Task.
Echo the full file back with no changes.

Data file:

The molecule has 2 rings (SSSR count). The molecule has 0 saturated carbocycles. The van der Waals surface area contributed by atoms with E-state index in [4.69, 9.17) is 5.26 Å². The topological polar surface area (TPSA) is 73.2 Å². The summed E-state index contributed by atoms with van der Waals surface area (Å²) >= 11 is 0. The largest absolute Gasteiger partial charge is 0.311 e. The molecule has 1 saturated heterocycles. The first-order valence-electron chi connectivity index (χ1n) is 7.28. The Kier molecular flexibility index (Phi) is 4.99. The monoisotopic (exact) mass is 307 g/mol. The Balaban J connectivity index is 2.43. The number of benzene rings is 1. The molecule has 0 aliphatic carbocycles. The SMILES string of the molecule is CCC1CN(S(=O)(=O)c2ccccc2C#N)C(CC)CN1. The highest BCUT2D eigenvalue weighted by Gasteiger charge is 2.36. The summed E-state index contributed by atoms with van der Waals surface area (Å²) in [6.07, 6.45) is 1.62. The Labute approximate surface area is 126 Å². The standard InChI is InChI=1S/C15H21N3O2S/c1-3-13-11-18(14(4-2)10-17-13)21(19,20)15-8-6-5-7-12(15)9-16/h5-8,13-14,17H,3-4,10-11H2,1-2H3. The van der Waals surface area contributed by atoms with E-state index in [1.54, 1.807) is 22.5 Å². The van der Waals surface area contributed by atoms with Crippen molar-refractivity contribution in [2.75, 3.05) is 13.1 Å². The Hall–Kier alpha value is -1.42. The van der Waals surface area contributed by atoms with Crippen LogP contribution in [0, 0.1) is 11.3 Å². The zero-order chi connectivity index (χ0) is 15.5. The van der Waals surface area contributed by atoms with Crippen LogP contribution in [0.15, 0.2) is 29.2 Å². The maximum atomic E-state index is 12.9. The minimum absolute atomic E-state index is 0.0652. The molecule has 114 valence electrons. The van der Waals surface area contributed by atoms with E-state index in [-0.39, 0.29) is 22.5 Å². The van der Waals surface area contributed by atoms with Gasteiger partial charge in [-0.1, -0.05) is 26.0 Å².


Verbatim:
The molecule has 2 rings (SSSR count). The molecule has 0 saturated carbocycles. The van der Waals surface area contributed by atoms with E-state index in [4.69, 9.17) is 5.26 Å². The topological polar surface area (TPSA) is 73.2 Å². The summed E-state index contributed by atoms with van der Waals surface area (Å²) >= 11 is 0. The largest absolute Gasteiger partial charge is 0.311 e. The molecule has 1 saturated heterocycles. The first-order valence-electron chi connectivity index (χ1n) is 7.28. The Kier molecular flexibility index (Phi) is 4.99. The monoisotopic (exact) mass is 307 g/mol. The Balaban J connectivity index is 2.43. The number of benzene rings is 1. The molecule has 0 aliphatic carbocycles. The SMILES string of the molecule is CCC1CN(S(=O)(=O)c2ccccc2C#N)C(CC)CN1. The highest BCUT2D eigenvalue weighted by Gasteiger charge is 2.36. The summed E-state index contributed by atoms with van der Waals surface area (Å²) in [6.07, 6.45) is 1.62. The Labute approximate surface area is 126 Å². The standard InChI is InChI=1S/C15H21N3O2S/c1-3-13-11-18(14(4-2)10-17-13)21(19,20)15-8-6-5-7-12(15)9-16/h5-8,13-14,17H,3-4,10-11H2,1-2H3. The van der Waals surface area contributed by atoms with E-state index in [1.54, 1.807) is 22.5 Å². The van der Waals surface area contributed by atoms with Crippen molar-refractivity contribution in [2.75, 3.05) is 13.1 Å². The Hall–Kier alpha value is -1.42. The van der Waals surface area contributed by atoms with Crippen LogP contribution in [0, 0.1) is 11.3 Å². The zero-order chi connectivity index (χ0) is 15.5. The van der Waals surface area contributed by atoms with Crippen LogP contribution in [0.15, 0.2) is 29.2 Å². The maximum atomic E-state index is 12.9. The minimum absolute atomic E-state index is 0.0652. The molecule has 114 valence electrons. The van der Waals surface area contributed by atoms with E-state index in [-0.39, 0.29) is 22.5 Å². The van der Waals surface area contributed by atoms with Gasteiger partial charge in [-0.1, -0.05) is 26.0 Å².